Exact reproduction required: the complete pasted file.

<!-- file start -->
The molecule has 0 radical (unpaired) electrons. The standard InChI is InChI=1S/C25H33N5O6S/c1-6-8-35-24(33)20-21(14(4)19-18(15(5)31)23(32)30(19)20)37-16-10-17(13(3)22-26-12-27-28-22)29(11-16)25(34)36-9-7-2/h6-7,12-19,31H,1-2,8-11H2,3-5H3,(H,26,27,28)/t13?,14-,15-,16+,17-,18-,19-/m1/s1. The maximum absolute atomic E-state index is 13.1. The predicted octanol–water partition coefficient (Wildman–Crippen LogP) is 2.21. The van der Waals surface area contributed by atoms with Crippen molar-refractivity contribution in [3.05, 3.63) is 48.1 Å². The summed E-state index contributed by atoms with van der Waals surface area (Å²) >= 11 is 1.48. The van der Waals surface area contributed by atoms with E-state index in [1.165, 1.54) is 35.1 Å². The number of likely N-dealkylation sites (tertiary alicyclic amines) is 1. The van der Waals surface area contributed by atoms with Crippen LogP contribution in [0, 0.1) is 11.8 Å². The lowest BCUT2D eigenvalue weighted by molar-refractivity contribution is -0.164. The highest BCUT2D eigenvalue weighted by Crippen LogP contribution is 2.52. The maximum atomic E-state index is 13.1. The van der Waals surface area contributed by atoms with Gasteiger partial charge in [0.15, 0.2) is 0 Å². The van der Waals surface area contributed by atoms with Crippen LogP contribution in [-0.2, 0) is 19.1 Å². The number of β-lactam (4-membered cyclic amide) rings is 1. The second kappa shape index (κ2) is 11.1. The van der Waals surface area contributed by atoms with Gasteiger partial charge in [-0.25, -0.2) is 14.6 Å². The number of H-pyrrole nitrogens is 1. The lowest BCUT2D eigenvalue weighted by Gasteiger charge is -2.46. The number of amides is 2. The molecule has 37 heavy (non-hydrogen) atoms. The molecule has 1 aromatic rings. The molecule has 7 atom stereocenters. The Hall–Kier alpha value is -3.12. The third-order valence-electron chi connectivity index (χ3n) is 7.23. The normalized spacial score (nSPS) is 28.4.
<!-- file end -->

The molecule has 0 radical (unpaired) electrons. The standard InChI is InChI=1S/C25H33N5O6S/c1-6-8-35-24(33)20-21(14(4)19-18(15(5)31)23(32)30(19)20)37-16-10-17(13(3)22-26-12-27-28-22)29(11-16)25(34)36-9-7-2/h6-7,12-19,31H,1-2,8-11H2,3-5H3,(H,26,27,28)/t13?,14-,15-,16+,17-,18-,19-/m1/s1. The maximum absolute atomic E-state index is 13.1. The predicted octanol–water partition coefficient (Wildman–Crippen LogP) is 2.21. The van der Waals surface area contributed by atoms with Crippen molar-refractivity contribution in [3.05, 3.63) is 48.1 Å². The summed E-state index contributed by atoms with van der Waals surface area (Å²) >= 11 is 1.48. The van der Waals surface area contributed by atoms with E-state index in [1.165, 1.54) is 35.1 Å². The number of likely N-dealkylation sites (tertiary alicyclic amines) is 1. The van der Waals surface area contributed by atoms with Crippen LogP contribution in [0, 0.1) is 11.8 Å². The lowest BCUT2D eigenvalue weighted by molar-refractivity contribution is -0.164. The highest BCUT2D eigenvalue weighted by Crippen LogP contribution is 2.52. The maximum atomic E-state index is 13.1. The van der Waals surface area contributed by atoms with Gasteiger partial charge in [0.15, 0.2) is 0 Å². The van der Waals surface area contributed by atoms with Crippen LogP contribution in [-0.2, 0) is 19.1 Å². The number of β-lactam (4-membered cyclic amide) rings is 1. The second kappa shape index (κ2) is 11.1. The van der Waals surface area contributed by atoms with Gasteiger partial charge in [-0.25, -0.2) is 14.6 Å². The number of H-pyrrole nitrogens is 1. The lowest BCUT2D eigenvalue weighted by Gasteiger charge is -2.46. The number of amides is 2. The molecule has 37 heavy (non-hydrogen) atoms. The molecule has 1 aromatic rings. The molecule has 7 atom stereocenters. The Hall–Kier alpha value is -3.12. The third-order valence-electron chi connectivity index (χ3n) is 7.23. The normalized spacial score (nSPS) is 28.4.